Hosting a joint birthday dinner for a father-daughter duo might seem easy -- you celebrate two milestones with one event. However, the father and daughter likely have different interests and groups of friends, which can make planning a birthday party a bit challenging. Following proper etiquette can take the guesswork out of throwing a father-daughter birthday dinner that delights everyone.
As the organizer of the father-daughter birthday dinner, you are responsible for scheduling the event and giving guests proper notice so that they can attend. Whether you're hosting the event at a restaurant or in your home, you should give your guests at least a few days' notice, according to etiquette expert Emily Post. Doing so ensures that guests can attend and make proper arrangements, such as babysitters, if necessary. If you're celebrating the birthdays at a popular restaurant, you might want to make the plans even further in advance to secure reservations on the proper time and date.
If the father-daughter birthday dinner is outside of your home, you might wonder who is responsible for paying for the dinner. Emily Post explains that the birthday guy and gal should not have to pick up their own tab. As the party organizer, you can pay their way or you can have guests chip in to cover the meal for the father and daughter. However, in a public space, you do not have to worry about paying for your guests' meals. If you host the dinner in your home, the cost of food is yours, unless you set up a potluck where everyone contributes a dish.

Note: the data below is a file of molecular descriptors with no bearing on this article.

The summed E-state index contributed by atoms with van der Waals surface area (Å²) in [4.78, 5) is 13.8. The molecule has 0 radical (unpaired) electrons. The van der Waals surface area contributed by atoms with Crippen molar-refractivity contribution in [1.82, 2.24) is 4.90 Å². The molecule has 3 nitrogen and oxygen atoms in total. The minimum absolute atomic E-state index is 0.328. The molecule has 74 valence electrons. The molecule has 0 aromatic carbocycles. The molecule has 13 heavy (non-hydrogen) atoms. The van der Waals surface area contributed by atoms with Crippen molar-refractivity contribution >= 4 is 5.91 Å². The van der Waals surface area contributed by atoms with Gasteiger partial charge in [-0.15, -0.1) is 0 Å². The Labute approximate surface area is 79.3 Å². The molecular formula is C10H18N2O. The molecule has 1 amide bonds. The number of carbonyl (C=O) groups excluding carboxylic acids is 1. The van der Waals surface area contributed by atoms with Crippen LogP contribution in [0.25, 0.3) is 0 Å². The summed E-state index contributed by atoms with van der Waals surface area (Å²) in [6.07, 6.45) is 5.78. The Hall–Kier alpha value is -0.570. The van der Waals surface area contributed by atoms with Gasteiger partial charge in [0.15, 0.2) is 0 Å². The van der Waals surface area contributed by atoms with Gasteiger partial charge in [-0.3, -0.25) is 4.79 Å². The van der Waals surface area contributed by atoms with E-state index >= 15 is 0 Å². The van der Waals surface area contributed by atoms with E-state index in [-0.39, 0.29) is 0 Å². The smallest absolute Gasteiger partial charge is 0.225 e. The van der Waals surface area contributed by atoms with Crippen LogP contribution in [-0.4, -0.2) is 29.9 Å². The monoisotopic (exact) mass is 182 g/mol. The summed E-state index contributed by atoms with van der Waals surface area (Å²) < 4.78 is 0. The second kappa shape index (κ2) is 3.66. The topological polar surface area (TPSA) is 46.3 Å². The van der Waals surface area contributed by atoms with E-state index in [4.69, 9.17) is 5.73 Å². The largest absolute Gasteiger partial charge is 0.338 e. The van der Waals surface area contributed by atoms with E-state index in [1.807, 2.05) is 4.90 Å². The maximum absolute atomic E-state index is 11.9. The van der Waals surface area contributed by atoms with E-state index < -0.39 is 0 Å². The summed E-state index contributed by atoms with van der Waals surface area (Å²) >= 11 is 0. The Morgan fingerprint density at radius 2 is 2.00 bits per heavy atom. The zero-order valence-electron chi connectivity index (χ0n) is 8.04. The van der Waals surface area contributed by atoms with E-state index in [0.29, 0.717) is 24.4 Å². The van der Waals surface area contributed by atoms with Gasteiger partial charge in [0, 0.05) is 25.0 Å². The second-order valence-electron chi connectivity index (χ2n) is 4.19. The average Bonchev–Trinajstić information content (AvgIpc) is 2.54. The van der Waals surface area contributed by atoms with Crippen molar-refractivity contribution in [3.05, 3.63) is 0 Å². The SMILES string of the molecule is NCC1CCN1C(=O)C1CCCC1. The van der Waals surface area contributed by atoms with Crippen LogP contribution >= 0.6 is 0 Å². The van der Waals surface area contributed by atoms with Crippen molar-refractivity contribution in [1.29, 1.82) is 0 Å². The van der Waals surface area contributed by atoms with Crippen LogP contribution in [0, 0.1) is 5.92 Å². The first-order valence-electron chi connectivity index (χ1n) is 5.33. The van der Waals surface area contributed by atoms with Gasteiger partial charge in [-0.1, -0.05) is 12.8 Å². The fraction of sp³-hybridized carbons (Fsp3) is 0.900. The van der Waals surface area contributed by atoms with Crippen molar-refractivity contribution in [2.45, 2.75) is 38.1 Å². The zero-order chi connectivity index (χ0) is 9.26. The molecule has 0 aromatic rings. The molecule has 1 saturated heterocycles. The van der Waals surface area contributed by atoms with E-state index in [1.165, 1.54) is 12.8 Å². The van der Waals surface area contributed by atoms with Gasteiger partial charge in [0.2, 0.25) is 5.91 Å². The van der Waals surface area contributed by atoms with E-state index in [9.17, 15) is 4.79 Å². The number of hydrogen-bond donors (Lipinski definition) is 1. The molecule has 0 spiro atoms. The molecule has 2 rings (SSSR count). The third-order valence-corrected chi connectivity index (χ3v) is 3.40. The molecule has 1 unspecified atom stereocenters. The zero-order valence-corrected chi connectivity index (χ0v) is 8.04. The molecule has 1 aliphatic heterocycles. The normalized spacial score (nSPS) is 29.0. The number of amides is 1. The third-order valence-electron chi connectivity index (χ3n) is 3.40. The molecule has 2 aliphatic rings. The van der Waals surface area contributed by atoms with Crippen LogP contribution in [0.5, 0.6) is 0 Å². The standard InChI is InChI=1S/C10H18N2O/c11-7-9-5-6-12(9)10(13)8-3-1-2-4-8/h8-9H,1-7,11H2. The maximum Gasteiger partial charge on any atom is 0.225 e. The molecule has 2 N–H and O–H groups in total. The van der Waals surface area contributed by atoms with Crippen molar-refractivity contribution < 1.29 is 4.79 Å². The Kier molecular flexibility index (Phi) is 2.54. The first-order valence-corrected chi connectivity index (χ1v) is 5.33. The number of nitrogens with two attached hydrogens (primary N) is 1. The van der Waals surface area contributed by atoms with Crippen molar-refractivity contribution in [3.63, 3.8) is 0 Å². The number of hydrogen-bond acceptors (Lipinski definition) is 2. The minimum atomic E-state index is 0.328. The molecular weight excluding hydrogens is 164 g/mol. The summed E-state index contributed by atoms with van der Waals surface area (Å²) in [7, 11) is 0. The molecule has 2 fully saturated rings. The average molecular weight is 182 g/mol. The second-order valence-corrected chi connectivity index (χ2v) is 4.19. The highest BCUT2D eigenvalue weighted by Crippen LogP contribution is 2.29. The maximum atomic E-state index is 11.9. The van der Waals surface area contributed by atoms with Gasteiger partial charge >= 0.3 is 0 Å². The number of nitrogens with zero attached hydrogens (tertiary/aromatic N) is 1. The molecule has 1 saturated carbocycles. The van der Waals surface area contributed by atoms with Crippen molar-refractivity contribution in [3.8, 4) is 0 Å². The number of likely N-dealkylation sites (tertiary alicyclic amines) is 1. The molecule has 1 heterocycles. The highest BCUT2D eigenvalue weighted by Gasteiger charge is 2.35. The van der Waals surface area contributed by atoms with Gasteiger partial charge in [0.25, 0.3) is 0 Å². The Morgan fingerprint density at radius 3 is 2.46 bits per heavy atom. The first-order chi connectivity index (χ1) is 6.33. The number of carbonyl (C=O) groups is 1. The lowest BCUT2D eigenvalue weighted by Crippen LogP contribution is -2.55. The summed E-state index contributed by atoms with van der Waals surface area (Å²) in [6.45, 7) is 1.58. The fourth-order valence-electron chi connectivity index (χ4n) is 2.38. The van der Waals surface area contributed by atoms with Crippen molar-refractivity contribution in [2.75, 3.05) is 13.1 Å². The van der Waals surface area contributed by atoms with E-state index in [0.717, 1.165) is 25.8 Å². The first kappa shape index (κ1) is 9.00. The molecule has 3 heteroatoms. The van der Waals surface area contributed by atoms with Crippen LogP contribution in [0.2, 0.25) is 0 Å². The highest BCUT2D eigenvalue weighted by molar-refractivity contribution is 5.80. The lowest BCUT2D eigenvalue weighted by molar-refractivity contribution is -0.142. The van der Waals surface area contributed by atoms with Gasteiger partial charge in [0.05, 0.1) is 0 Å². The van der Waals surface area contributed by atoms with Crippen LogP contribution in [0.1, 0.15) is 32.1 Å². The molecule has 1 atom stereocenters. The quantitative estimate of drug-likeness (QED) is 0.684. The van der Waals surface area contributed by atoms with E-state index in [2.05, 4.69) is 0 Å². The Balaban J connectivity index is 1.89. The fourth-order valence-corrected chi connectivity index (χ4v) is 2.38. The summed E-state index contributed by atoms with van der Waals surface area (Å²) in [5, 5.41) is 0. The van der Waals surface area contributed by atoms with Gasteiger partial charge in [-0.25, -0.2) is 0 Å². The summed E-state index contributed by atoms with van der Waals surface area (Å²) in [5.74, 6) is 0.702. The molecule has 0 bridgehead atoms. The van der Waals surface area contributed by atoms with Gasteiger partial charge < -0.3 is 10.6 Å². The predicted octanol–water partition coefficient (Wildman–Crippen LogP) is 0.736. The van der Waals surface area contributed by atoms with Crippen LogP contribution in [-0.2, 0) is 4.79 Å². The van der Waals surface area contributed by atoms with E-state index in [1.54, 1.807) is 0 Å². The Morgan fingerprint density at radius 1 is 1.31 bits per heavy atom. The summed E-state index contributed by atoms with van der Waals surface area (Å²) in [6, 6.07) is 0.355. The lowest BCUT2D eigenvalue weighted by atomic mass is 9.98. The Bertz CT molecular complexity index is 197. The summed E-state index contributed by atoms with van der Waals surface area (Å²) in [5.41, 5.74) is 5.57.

Gifts are a thoughtful way to send the father and daughter birthday wishes. While you might choose to get each guest of honor a special gift, do not ask or expect your party guests to do the same. Some may opt to bring a gift, but your party invitation should not mention gifts -- either by requesting them or instructing guests not to bring them. Leave the gift decision making up to your guests.
When you're planning a joint party, you want to welcome friends of both the father and the daughter to celebrate their birthdays. If you're inviting children from your daughter's school, do not hand out the invitations in the classroom unless you're inviting the entire class. Likewise, if you're only inviting a few of the father's coworkers, stick to mailed invitations to avoid excluding certain coworkers or friends.
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